Pop Quiz: What do you need to get to the true value of art?
Two people. Two people who want the same piece and you get to see what both of them are willing to spend.
I keep harping about original art since it happens to be a love of mine, so you'll have to bear with me on this one.
One thing that has driven me mad, besides being priced out of an art market that I felt a part of, hell, that I helped drive, is a single strategy of many of the art dealers. I've noticed it now for a number of years and just have to point it out: many of them took pieces of art, primarily covers and splashes, and years ago put extremely high price tags on them. OK, fair enough, try to see what the going rate is for the art.
And they didn't sell.
And they brought back the same pieces, and have been bringing back the same pieces, year after year, and raising the prices again and again. Case in point: when an old Master of Kung Fu cover was really worth about $2K, they were asking for $4K. Now, a good bronze age cover is probably worth that $4K if its a good Kane or Cockrum or Romita piece but a B or C level character, but they're asking $7K now.
Perhaps I'm missing the ppoint here, but isn't the business plan to turn your inventory? What good is it to continually hold on to the pieces, not sell them because you're well beyond what any single one of your customers is willing to spend? Does it help with other business? Why not get the cash to invest in other pieces? I'm seeing the same pieces from some dealers going on 8 or 9 years now.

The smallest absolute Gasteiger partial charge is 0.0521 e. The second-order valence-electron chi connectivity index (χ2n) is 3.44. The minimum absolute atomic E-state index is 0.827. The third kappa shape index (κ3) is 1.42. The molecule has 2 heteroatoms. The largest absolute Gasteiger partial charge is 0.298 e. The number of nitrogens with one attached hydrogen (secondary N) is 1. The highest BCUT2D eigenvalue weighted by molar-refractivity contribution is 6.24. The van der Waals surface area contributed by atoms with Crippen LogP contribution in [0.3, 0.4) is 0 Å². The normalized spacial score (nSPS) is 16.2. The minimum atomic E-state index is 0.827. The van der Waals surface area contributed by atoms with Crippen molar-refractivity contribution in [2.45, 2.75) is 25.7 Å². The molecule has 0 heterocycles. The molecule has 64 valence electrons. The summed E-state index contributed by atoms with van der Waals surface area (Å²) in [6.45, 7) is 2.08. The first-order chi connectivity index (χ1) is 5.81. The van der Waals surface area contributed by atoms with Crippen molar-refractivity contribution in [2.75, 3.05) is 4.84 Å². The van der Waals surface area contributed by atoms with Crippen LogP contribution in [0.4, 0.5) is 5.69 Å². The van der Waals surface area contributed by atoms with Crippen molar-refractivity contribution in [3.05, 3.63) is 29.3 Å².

And you don't have two people who want those pieces at those prices. You don't even have one person at those prices.
Albert Moy has always been on the high end of the art dealers, but give him credit. When he moved a single page for $7K, it was a Steranko splash, not simply a cover hacked out by the Romita Raiders with some slapdash inks on it. The fact that he has had original Byrne/Austin pages from the X-men at his booth speaks well about his connections and the quality of the art that he carries. I may not have been able to buy much from him over the years, but I've found a few things that I couldn't live without. He has turned up with some pretty rare stuff on occasion, like the majority of the Clayface issues of Detective by Rogers and Giordano. Where they've been hiding all these years, no one knows except for Albert.
But I digress. Given that the New York Times is running articles on the value of comic art, I feel vindicated by my love of the work, since now many other people are clearly catching on to what I always knew. And I also feel sad, knowing that my days of being able to find some of the work that I would love to get are long since past. The older pieces that I would love to have are either going to simply trade hands among the private collectors, or will come up for dollar amounts that I will certainly never expect to be able to pay.
And some of the damn pieces are still just sitting there, in the same dealer's portfolios, year after year, as opposed to going to a good home. Don't these people need cash to live or buy new art to sell? Like I said, a bizarre business plan.